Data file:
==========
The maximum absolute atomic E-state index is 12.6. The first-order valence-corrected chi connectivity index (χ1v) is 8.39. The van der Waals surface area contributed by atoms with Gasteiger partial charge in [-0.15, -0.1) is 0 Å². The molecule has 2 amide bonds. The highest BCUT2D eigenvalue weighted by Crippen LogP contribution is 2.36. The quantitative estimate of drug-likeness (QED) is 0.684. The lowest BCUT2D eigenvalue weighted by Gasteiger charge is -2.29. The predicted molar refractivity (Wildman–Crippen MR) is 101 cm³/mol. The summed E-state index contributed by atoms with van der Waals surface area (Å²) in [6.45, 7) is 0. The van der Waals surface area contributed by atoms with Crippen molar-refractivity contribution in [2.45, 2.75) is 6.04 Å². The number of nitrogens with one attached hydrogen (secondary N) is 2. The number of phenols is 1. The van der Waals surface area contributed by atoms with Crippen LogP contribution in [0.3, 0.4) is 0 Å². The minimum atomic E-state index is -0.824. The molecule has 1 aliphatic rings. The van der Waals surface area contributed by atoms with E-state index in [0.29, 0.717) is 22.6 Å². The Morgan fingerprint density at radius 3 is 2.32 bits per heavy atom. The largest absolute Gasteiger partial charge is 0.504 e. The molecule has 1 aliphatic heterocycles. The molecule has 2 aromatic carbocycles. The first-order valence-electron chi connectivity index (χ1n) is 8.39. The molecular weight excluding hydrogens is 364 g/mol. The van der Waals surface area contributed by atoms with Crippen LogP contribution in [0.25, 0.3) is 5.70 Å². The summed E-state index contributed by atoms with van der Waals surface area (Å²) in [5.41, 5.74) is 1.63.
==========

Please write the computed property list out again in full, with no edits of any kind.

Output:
The maximum absolute atomic E-state index is 12.6. The first-order valence-corrected chi connectivity index (χ1v) is 8.39. The van der Waals surface area contributed by atoms with Gasteiger partial charge in [-0.15, -0.1) is 0 Å². The molecule has 2 amide bonds. The highest BCUT2D eigenvalue weighted by Crippen LogP contribution is 2.36. The quantitative estimate of drug-likeness (QED) is 0.684. The lowest BCUT2D eigenvalue weighted by Gasteiger charge is -2.29. The predicted molar refractivity (Wildman–Crippen MR) is 101 cm³/mol. The summed E-state index contributed by atoms with van der Waals surface area (Å²) in [6.45, 7) is 0. The van der Waals surface area contributed by atoms with Crippen molar-refractivity contribution in [2.45, 2.75) is 6.04 Å². The number of nitrogens with one attached hydrogen (secondary N) is 2. The number of phenols is 1. The van der Waals surface area contributed by atoms with Crippen LogP contribution in [0.3, 0.4) is 0 Å². The minimum atomic E-state index is -0.824. The molecule has 1 aliphatic rings. The van der Waals surface area contributed by atoms with E-state index in [0.29, 0.717) is 22.6 Å². The Morgan fingerprint density at radius 3 is 2.32 bits per heavy atom. The largest absolute Gasteiger partial charge is 0.504 e. The molecule has 1 aliphatic heterocycles. The molecule has 2 aromatic carbocycles. The first-order valence-electron chi connectivity index (χ1n) is 8.39. The molecular weight excluding hydrogens is 364 g/mol. The van der Waals surface area contributed by atoms with Crippen LogP contribution in [0.25, 0.3) is 5.70 Å². The summed E-state index contributed by atoms with van der Waals surface area (Å²) in [5.41, 5.74) is 1.63.